“To us, that’s a perfect location to reinvent Pocatello, Idaho, if you will, as a place to live in an urban setting,” Rae said. “For anybody that wants to live down here, this Historic Warehouse District, we feel, is so beautiful with these buildings. That really was the location we thought was just perfect.”
According to a handout given to attendees of the open house, “Pocatello and the outlying area of Chubbuck have experienced significant residential and commercial growth in the last few years. However, none of the growth has been incorporated into a slated urban area. The potential growth of Pocatello’s most interesting urban area (the Historic Warehouse District) is crucial to the younger demographic moving into the Pocatello area for work and for higher education.”
While the building will be basically gutted, adding two sets of stairs and eliminating walls, a ceiling and an old elevator, HabeRae is committed to maintaining as much of the building’s historic charm as possible.
According to the HabeRae website, “We will resurrect this two-story brick beauty back to its former glory and the lucky few who live there will enjoy modern, sleek kitchens and baths, open concept living, and every convenience inside their spacious home. Meanwhile, we will keep the building true to its roots by incorporating the existing wood floors, exposed brick and beams, and making the most of its city and mountain views.”
Four of the second-floor apartments will be an average of 838 square feet with one bedroom, one bathroom and an office space. Those apartments will only have windows on the north side, so HabeRae will be adding skylights to those units as well. The two end units upstairs will be 990 and 845 square feet with two bedrooms and one bathroom. In addition, there will be a 430-square-foot, ADA-accessible studio apartment on the first floor. When completed, Haberman said the apartments will likely be rented out for between $800 and $900 per month, and all utilities will be included with the cost of rent.
“I think it’s going to be a winner,” Rae said of the project.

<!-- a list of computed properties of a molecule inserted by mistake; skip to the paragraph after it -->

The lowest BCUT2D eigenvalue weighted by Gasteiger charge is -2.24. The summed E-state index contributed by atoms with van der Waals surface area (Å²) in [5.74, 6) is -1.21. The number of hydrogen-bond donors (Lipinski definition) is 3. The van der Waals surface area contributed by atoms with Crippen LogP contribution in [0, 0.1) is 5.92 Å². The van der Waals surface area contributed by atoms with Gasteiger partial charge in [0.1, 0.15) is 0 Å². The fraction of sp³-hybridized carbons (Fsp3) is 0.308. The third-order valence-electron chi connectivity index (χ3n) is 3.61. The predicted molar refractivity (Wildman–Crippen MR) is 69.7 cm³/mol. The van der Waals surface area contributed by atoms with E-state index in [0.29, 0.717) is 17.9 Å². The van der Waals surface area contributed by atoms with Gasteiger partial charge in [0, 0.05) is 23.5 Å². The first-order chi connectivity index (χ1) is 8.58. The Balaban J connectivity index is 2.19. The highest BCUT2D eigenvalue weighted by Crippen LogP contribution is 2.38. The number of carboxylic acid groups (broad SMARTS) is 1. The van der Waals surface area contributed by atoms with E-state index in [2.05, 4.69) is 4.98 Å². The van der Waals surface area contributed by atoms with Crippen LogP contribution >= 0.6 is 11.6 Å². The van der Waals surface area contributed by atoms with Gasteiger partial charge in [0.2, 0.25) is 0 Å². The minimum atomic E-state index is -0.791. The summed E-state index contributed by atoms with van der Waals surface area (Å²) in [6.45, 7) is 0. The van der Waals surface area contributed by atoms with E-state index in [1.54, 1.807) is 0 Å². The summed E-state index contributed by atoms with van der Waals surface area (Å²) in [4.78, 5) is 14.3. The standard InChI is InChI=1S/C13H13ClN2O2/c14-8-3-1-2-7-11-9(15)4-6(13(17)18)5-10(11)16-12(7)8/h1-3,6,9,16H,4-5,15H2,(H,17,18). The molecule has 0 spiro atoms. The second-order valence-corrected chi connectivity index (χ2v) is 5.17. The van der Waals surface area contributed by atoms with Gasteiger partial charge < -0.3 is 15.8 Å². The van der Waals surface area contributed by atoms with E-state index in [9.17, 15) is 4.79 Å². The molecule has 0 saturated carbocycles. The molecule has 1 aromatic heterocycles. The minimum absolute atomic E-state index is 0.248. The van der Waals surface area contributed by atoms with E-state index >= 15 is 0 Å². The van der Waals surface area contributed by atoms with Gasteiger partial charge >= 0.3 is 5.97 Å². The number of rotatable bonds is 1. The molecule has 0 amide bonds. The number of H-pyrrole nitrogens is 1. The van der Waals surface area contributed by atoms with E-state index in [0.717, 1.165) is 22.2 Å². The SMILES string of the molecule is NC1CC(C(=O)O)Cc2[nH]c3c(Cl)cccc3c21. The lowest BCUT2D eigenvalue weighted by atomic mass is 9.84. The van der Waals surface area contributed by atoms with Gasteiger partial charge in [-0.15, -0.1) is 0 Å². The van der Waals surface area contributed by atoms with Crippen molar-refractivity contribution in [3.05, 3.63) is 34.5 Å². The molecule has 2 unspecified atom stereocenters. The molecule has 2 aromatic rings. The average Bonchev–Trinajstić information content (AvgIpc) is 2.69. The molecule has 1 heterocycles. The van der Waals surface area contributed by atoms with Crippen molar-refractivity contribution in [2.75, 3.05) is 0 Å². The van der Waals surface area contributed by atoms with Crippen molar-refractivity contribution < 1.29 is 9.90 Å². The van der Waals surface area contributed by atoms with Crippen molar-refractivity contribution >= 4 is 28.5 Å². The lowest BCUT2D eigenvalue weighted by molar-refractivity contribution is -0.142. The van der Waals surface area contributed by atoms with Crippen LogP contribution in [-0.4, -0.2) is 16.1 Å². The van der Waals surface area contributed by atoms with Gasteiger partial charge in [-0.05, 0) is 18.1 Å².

HabeRae is not new to this kind of renovation. Some of their other major projects include: turning a 60-year-old hotel into 21 affordable studio apartments for graduate students; turning a 60-year-old Salvation Army Warehouse into ten two-bedroom, one bathroom loft apartments; turning a 70-year-old commercial laundry building into 11 residences, a cafe and an art studio; and turning a 50-year-old fire station into nine apartments, a salon and a cafe.
That’s just a sampling of that they have done. Since the company started in 1998, HabeRae has renovated more than 250 properties in Reno, San Diego and Palm Springs, California, and they have built 24 new homes in Reno.
“If you do the math on it, it comes out to one unit every 43.6 days,” Rae said.
Rae said about six of those projects have been similar to what they’re doing to the warehouse in Pocatello.
“Six in 10 years is a lot,” Rae said. “These are big projects.”
Haberman added, “It’s no lipstick on a pig.”
The development company has won several awards for their work in Reno, including Mayor’s Choice Award, Green Building Award, Historic Preservation Award and Best Local Innovation Award.
Haberman said the work HabeRae has done has inspired others to do the same thing, which is great, she said, but means that in Reno there are fewer and fewer buildings her company can work on. They already have their eyes on several more buildings in Pocatello’s Warehouse District.